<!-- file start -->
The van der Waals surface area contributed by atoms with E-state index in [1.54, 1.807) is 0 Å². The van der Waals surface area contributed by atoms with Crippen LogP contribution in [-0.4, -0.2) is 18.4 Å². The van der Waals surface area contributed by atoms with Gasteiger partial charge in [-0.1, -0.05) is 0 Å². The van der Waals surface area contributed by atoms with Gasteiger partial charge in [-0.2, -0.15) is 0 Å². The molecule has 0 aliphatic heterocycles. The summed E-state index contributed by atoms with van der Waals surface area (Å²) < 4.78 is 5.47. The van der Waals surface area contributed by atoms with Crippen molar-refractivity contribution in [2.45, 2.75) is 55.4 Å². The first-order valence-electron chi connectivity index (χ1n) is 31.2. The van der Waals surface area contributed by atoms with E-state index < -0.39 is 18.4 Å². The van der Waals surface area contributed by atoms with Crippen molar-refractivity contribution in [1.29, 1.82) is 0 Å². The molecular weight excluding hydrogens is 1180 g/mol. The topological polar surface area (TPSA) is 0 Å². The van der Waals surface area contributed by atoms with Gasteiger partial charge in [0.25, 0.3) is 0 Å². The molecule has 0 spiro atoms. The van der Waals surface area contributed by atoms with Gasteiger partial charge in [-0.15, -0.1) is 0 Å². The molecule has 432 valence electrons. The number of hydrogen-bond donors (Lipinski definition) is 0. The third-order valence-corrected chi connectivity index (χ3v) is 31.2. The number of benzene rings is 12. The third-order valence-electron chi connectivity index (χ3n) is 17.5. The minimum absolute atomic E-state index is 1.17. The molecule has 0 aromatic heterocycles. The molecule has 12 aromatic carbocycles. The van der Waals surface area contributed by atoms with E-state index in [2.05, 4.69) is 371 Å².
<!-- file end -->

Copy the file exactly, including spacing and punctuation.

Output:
The van der Waals surface area contributed by atoms with E-state index in [1.54, 1.807) is 0 Å². The van der Waals surface area contributed by atoms with Crippen LogP contribution in [-0.4, -0.2) is 18.4 Å². The van der Waals surface area contributed by atoms with Gasteiger partial charge in [-0.1, -0.05) is 0 Å². The van der Waals surface area contributed by atoms with Gasteiger partial charge in [-0.2, -0.15) is 0 Å². The molecule has 0 aliphatic heterocycles. The summed E-state index contributed by atoms with van der Waals surface area (Å²) < 4.78 is 5.47. The van der Waals surface area contributed by atoms with Crippen molar-refractivity contribution in [2.45, 2.75) is 55.4 Å². The first-order valence-electron chi connectivity index (χ1n) is 31.2. The van der Waals surface area contributed by atoms with E-state index < -0.39 is 18.4 Å². The van der Waals surface area contributed by atoms with Crippen molar-refractivity contribution in [1.29, 1.82) is 0 Å². The molecular weight excluding hydrogens is 1180 g/mol. The topological polar surface area (TPSA) is 0 Å². The van der Waals surface area contributed by atoms with Gasteiger partial charge in [0.25, 0.3) is 0 Å². The molecule has 0 spiro atoms. The van der Waals surface area contributed by atoms with Gasteiger partial charge in [-0.15, -0.1) is 0 Å². The molecule has 432 valence electrons. The number of hydrogen-bond donors (Lipinski definition) is 0. The third-order valence-corrected chi connectivity index (χ3v) is 31.2. The number of benzene rings is 12. The third-order valence-electron chi connectivity index (χ3n) is 17.5. The minimum absolute atomic E-state index is 1.17. The molecule has 0 aromatic heterocycles. The molecule has 12 aromatic carbocycles. The van der Waals surface area contributed by atoms with E-state index in [2.05, 4.69) is 371 Å².